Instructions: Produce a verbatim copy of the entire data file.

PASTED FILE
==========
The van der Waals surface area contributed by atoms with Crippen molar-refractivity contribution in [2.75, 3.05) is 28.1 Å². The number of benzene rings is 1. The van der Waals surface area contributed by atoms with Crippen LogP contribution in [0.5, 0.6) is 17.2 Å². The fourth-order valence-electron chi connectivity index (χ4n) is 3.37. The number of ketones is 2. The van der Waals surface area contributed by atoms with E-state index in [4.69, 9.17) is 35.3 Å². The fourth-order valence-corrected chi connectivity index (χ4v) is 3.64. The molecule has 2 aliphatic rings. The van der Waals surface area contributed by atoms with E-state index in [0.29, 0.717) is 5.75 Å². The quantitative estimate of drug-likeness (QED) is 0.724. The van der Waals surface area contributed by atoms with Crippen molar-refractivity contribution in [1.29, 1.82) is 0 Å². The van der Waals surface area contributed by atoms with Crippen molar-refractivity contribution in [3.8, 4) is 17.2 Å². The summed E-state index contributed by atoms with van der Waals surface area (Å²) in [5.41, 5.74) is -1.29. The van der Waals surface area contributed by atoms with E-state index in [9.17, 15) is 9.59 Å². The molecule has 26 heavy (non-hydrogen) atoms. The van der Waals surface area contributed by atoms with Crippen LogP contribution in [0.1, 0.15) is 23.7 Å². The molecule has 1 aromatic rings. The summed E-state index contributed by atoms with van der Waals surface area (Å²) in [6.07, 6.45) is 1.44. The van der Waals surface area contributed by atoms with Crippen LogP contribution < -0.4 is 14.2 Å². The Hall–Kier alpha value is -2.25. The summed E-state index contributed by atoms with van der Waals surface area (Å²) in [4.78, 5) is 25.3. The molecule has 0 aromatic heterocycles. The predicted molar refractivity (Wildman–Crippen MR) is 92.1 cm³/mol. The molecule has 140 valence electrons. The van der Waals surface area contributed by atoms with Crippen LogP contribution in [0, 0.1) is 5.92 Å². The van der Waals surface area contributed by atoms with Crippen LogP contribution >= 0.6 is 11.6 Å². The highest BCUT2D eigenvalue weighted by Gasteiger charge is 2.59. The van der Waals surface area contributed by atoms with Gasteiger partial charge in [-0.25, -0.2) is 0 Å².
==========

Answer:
The van der Waals surface area contributed by atoms with Crippen molar-refractivity contribution in [2.75, 3.05) is 28.1 Å². The number of benzene rings is 1. The van der Waals surface area contributed by atoms with Crippen LogP contribution in [0.5, 0.6) is 17.2 Å². The fourth-order valence-electron chi connectivity index (χ4n) is 3.37. The number of ketones is 2. The van der Waals surface area contributed by atoms with E-state index in [4.69, 9.17) is 35.3 Å². The fourth-order valence-corrected chi connectivity index (χ4v) is 3.64. The molecule has 2 aliphatic rings. The van der Waals surface area contributed by atoms with E-state index in [0.29, 0.717) is 5.75 Å². The quantitative estimate of drug-likeness (QED) is 0.724. The van der Waals surface area contributed by atoms with Crippen molar-refractivity contribution in [1.29, 1.82) is 0 Å². The van der Waals surface area contributed by atoms with Crippen molar-refractivity contribution in [3.8, 4) is 17.2 Å². The summed E-state index contributed by atoms with van der Waals surface area (Å²) in [5.41, 5.74) is -1.29. The van der Waals surface area contributed by atoms with E-state index in [9.17, 15) is 9.59 Å². The molecule has 26 heavy (non-hydrogen) atoms. The van der Waals surface area contributed by atoms with Crippen LogP contribution in [0.1, 0.15) is 23.7 Å². The molecule has 1 aromatic rings. The summed E-state index contributed by atoms with van der Waals surface area (Å²) in [6.07, 6.45) is 1.44. The van der Waals surface area contributed by atoms with Crippen LogP contribution < -0.4 is 14.2 Å². The Hall–Kier alpha value is -2.25. The summed E-state index contributed by atoms with van der Waals surface area (Å²) in [4.78, 5) is 25.3. The molecule has 0 aromatic heterocycles. The predicted molar refractivity (Wildman–Crippen MR) is 92.1 cm³/mol. The molecule has 140 valence electrons. The van der Waals surface area contributed by atoms with Crippen LogP contribution in [0, 0.1) is 5.92 Å². The van der Waals surface area contributed by atoms with Crippen LogP contribution >= 0.6 is 11.6 Å². The highest BCUT2D eigenvalue weighted by Gasteiger charge is 2.59. The van der Waals surface area contributed by atoms with Gasteiger partial charge in [-0.25, -0.2) is 0 Å².